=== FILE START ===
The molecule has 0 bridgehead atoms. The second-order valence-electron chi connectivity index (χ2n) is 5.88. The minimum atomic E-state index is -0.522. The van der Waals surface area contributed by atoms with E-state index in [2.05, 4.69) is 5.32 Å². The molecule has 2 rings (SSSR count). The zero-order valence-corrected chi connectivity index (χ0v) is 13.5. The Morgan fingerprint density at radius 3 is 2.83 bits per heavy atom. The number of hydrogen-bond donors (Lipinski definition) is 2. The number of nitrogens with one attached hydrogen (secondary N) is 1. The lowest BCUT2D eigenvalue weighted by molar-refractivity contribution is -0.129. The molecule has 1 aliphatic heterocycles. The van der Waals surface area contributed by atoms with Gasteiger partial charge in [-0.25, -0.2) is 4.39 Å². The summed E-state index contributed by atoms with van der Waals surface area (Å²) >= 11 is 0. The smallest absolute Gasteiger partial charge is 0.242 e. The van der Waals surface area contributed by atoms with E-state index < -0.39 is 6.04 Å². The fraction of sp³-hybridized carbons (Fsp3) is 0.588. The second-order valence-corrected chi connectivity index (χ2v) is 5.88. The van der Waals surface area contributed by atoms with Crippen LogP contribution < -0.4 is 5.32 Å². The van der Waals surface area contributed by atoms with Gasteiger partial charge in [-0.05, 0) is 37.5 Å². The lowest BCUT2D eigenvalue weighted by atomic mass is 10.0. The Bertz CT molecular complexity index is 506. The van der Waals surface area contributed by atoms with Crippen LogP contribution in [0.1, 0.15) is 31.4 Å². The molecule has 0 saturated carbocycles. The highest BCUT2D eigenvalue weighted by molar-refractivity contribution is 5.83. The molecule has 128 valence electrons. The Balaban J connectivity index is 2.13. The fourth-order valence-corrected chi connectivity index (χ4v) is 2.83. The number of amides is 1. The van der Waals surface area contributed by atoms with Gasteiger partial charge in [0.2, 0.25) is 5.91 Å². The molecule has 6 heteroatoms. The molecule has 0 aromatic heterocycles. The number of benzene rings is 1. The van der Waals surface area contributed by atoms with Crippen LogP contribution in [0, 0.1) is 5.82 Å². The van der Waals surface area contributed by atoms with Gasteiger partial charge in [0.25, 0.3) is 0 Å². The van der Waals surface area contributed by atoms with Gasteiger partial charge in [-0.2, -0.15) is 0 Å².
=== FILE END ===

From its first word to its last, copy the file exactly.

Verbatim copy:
The molecule has 0 bridgehead atoms. The second-order valence-electron chi connectivity index (χ2n) is 5.88. The minimum atomic E-state index is -0.522. The van der Waals surface area contributed by atoms with E-state index in [2.05, 4.69) is 5.32 Å². The molecule has 2 rings (SSSR count). The zero-order valence-corrected chi connectivity index (χ0v) is 13.5. The Morgan fingerprint density at radius 3 is 2.83 bits per heavy atom. The number of hydrogen-bond donors (Lipinski definition) is 2. The number of nitrogens with one attached hydrogen (secondary N) is 1. The lowest BCUT2D eigenvalue weighted by molar-refractivity contribution is -0.129. The molecule has 1 aliphatic heterocycles. The van der Waals surface area contributed by atoms with Gasteiger partial charge in [-0.25, -0.2) is 4.39 Å². The summed E-state index contributed by atoms with van der Waals surface area (Å²) >= 11 is 0. The smallest absolute Gasteiger partial charge is 0.242 e. The van der Waals surface area contributed by atoms with E-state index < -0.39 is 6.04 Å². The fraction of sp³-hybridized carbons (Fsp3) is 0.588. The second-order valence-corrected chi connectivity index (χ2v) is 5.88. The van der Waals surface area contributed by atoms with Crippen LogP contribution < -0.4 is 5.32 Å². The van der Waals surface area contributed by atoms with Gasteiger partial charge in [-0.05, 0) is 37.5 Å². The lowest BCUT2D eigenvalue weighted by atomic mass is 10.0. The Bertz CT molecular complexity index is 506. The van der Waals surface area contributed by atoms with Crippen LogP contribution in [0.1, 0.15) is 31.4 Å². The molecule has 0 saturated carbocycles. The highest BCUT2D eigenvalue weighted by molar-refractivity contribution is 5.83. The molecule has 128 valence electrons. The Balaban J connectivity index is 2.13. The fourth-order valence-corrected chi connectivity index (χ4v) is 2.83. The number of amides is 1. The van der Waals surface area contributed by atoms with Gasteiger partial charge in [0.2, 0.25) is 5.91 Å². The molecule has 6 heteroatoms. The molecule has 0 aromatic heterocycles. The number of benzene rings is 1. The van der Waals surface area contributed by atoms with Crippen LogP contribution in [0, 0.1) is 5.82 Å². The van der Waals surface area contributed by atoms with Gasteiger partial charge in [0.25, 0.3) is 0 Å². The van der Waals surface area contributed by atoms with Gasteiger partial charge in [-0.2, -0.15) is 0 Å².